Sammy Virji We 3 Music

“Flava D is one of the reasons I started to pursue music in the first place. When I started making music, my number one goal was to make a tune with her. And now we have one. I mean, she’s even met my mom. Stuff like that is still insane to me, but I love it.”

Diving into Virji’s catalog of garage anthems, bassline bangers and melodic rhythms, I noticed a few familiar names scattered throughout his discography — including Hamdi, another UK artist who has also reached global stardom with viral hits like “Skanka” and “Counting.” As it turns out, Hamdi and Virji go way back.

“We’re both from Oxford, so it’s always been easy to get together and make music. I think the first time we made music together, he actually came over to my dad’s house and we made ‘Show Me’ way back in 2018. Then, a few months later, we played a back-to-back set at the Outlook Festival in Croatia. To this day, that’s one of the sickest sets I’ve ever played.”

Six years later, they’re still collaborating. And Virji’s recently released “Counting” remix might be their biggest hit yet.

But Hamdi’s original “Counting” isn’t UKG — it’s dubstep, through and through. Much of Hamdi’s discography, especially of late, is pure dubstep. That’s one reason Virji is so drawn to Hamdi’s music; Virji is a dubstep fan at heart. “I love dubstep,” Virji said. “That’s the genre that got me into electronic music originally, so it will always have a special place in my heart.”

Skream, Benga, and Plastician were some of the first artists Virji discovered in electronic music, so it makes sense that’s the genre he migrated toward when he started producing music on his dad’s computer at 12 years old. But Virji was a musician long before that, thanks to his dad’s musical influence.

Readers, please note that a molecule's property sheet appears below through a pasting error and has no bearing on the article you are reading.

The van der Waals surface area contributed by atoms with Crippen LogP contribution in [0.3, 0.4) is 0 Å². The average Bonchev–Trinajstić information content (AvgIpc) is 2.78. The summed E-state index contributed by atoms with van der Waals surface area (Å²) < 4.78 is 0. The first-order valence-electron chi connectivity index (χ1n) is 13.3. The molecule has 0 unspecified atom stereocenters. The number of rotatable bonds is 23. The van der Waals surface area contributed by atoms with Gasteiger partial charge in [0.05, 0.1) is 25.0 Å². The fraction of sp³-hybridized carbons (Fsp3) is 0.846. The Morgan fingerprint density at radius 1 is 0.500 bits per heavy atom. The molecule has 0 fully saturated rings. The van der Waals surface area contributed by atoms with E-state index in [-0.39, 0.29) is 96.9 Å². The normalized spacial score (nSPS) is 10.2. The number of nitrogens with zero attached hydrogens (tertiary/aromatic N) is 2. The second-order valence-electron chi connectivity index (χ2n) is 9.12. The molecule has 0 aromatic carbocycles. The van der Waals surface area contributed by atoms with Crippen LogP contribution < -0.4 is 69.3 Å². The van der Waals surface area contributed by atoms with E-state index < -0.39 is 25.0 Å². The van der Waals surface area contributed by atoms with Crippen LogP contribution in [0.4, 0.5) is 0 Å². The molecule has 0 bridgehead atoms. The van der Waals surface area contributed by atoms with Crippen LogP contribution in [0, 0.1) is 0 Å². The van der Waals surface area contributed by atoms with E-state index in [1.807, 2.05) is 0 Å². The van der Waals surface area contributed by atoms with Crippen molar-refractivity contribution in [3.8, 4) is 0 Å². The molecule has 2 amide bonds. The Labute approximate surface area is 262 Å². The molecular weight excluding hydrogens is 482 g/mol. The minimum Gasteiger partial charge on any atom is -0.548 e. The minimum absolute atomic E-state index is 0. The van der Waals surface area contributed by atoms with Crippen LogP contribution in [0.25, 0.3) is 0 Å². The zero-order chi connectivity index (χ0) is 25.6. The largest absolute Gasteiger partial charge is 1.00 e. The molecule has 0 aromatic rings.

“My dad and I didn’t make music together when I was growing up, but I was always surrounded by it,” Virji said. His dad, Fayyaz Virji, is a career musician, trombonist, piano player, composer, producer, arranger, and “kind of a musical genius,” according to Virji. So, for as long as Virji can remember, he’s always been involved with music.

Although Virji’s adolescent piano lessons didn’t pan out (learning scales and replicating other people’s songs bored him), he quickly realized his affinity for creative freedom through music.

Sammy Virji 3

When Virji started to consider music as a career, his dad offered a startling piece of advice: “Don’t be a musician.”

But Virji’s dad wasn’t trying to crush his dreams. He was just painting a realistic picture of how difficult pursuing a career as a professional musician can be. “Being a professional musician isn’t always a sustainable lifestyle. My dad understood that,” Virji said.

Thankfully, it seems like Virji has cracked the code to stability, at least for the time being. Along the way, his dad has given him much more practical advice about touring and musicianship that he’s carried with him across the world. In 2022, the duo even released the track “5 Star” together. Do you hear the trombone in the background? Yeah, that’s Virji’s dad, absolutely ripping.

VIrji might not have followed his dad’s footsteps exactly, but he did carry on the family tradition of musicianship — and there’s no sign that he’s going to slow down any time soon. His music has been featured in movies and in the Fifa 2022 soundtrack. He’s touring the world. He’s made music with his idols.

Put simply, Virji is living the dream. So of course he always has a smile on his face.


Logan Sasser is a freelance music journalist living in Denver. Find him on Instagram.